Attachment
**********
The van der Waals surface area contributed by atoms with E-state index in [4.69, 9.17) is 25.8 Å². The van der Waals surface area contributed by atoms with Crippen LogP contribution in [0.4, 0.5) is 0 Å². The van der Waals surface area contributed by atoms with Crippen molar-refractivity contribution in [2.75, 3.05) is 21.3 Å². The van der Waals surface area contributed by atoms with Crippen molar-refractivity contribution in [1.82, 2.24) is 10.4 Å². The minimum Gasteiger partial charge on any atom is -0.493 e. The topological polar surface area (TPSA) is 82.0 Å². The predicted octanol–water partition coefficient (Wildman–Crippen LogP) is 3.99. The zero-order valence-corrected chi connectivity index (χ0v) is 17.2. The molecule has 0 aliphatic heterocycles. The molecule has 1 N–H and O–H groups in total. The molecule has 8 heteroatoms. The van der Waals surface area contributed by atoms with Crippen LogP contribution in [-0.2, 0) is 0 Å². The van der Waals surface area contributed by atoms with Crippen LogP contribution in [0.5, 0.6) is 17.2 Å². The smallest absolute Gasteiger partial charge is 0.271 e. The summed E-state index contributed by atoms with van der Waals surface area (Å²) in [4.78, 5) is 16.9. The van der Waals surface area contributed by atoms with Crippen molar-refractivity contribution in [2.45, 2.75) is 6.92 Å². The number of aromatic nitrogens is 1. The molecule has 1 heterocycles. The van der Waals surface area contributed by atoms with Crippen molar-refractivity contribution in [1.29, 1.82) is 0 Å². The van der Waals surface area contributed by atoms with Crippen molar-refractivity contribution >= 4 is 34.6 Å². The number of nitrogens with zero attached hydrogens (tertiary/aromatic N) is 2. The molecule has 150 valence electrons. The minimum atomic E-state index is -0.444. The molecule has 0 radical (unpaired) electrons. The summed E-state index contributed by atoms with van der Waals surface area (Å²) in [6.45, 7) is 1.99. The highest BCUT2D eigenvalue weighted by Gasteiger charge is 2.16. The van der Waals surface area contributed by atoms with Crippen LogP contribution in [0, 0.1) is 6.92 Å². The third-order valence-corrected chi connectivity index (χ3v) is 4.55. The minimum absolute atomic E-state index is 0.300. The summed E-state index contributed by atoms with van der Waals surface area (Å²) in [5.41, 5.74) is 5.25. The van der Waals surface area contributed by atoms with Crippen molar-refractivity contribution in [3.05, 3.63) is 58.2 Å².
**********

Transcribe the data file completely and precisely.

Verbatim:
The van der Waals surface area contributed by atoms with E-state index in [4.69, 9.17) is 25.8 Å². The van der Waals surface area contributed by atoms with Crippen LogP contribution in [0.4, 0.5) is 0 Å². The van der Waals surface area contributed by atoms with Crippen molar-refractivity contribution in [2.75, 3.05) is 21.3 Å². The van der Waals surface area contributed by atoms with Crippen molar-refractivity contribution in [1.82, 2.24) is 10.4 Å². The minimum Gasteiger partial charge on any atom is -0.493 e. The topological polar surface area (TPSA) is 82.0 Å². The predicted octanol–water partition coefficient (Wildman–Crippen LogP) is 3.99. The zero-order valence-corrected chi connectivity index (χ0v) is 17.2. The molecule has 0 aliphatic heterocycles. The molecule has 1 N–H and O–H groups in total. The molecule has 8 heteroatoms. The van der Waals surface area contributed by atoms with Crippen LogP contribution in [-0.2, 0) is 0 Å². The van der Waals surface area contributed by atoms with Crippen LogP contribution in [0.5, 0.6) is 17.2 Å². The smallest absolute Gasteiger partial charge is 0.271 e. The summed E-state index contributed by atoms with van der Waals surface area (Å²) in [4.78, 5) is 16.9. The van der Waals surface area contributed by atoms with Crippen molar-refractivity contribution in [2.45, 2.75) is 6.92 Å². The number of aromatic nitrogens is 1. The molecule has 1 heterocycles. The van der Waals surface area contributed by atoms with Crippen molar-refractivity contribution in [1.29, 1.82) is 0 Å². The van der Waals surface area contributed by atoms with Crippen molar-refractivity contribution >= 4 is 34.6 Å². The number of nitrogens with zero attached hydrogens (tertiary/aromatic N) is 2. The molecule has 150 valence electrons. The minimum atomic E-state index is -0.444. The molecule has 0 radical (unpaired) electrons. The summed E-state index contributed by atoms with van der Waals surface area (Å²) in [6.45, 7) is 1.99. The highest BCUT2D eigenvalue weighted by Gasteiger charge is 2.16. The van der Waals surface area contributed by atoms with Crippen LogP contribution in [0, 0.1) is 6.92 Å². The third-order valence-corrected chi connectivity index (χ3v) is 4.55. The minimum absolute atomic E-state index is 0.300. The summed E-state index contributed by atoms with van der Waals surface area (Å²) in [5.41, 5.74) is 5.25. The van der Waals surface area contributed by atoms with Crippen molar-refractivity contribution in [3.05, 3.63) is 58.2 Å².